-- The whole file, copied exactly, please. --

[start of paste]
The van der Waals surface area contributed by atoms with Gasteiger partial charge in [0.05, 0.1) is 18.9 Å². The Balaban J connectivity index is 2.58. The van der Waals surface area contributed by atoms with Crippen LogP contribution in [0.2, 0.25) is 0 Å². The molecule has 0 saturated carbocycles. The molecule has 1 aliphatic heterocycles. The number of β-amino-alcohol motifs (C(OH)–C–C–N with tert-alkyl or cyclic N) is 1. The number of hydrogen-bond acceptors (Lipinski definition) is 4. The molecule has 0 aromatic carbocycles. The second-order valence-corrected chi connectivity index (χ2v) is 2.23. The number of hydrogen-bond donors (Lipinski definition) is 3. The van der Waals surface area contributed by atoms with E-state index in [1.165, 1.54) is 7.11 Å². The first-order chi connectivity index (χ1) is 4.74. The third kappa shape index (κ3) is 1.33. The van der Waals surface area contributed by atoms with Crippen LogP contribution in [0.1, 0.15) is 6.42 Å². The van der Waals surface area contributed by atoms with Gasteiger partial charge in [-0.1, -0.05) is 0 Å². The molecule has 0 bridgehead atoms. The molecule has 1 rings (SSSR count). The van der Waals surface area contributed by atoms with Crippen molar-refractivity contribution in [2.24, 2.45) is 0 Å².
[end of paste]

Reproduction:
The van der Waals surface area contributed by atoms with Gasteiger partial charge in [0.05, 0.1) is 18.9 Å². The Balaban J connectivity index is 2.58. The van der Waals surface area contributed by atoms with Crippen LogP contribution in [0.2, 0.25) is 0 Å². The molecule has 0 saturated carbocycles. The molecule has 1 aliphatic heterocycles. The number of β-amino-alcohol motifs (C(OH)–C–C–N with tert-alkyl or cyclic N) is 1. The number of hydrogen-bond acceptors (Lipinski definition) is 4. The molecule has 0 aromatic carbocycles. The second-order valence-corrected chi connectivity index (χ2v) is 2.23. The number of hydrogen-bond donors (Lipinski definition) is 3. The van der Waals surface area contributed by atoms with E-state index in [1.165, 1.54) is 7.11 Å². The first-order chi connectivity index (χ1) is 4.74. The third kappa shape index (κ3) is 1.33. The van der Waals surface area contributed by atoms with Crippen LogP contribution in [0.1, 0.15) is 6.42 Å². The van der Waals surface area contributed by atoms with Gasteiger partial charge in [-0.1, -0.05) is 0 Å². The molecule has 0 bridgehead atoms. The molecule has 1 rings (SSSR count). The van der Waals surface area contributed by atoms with Crippen molar-refractivity contribution in [2.24, 2.45) is 0 Å².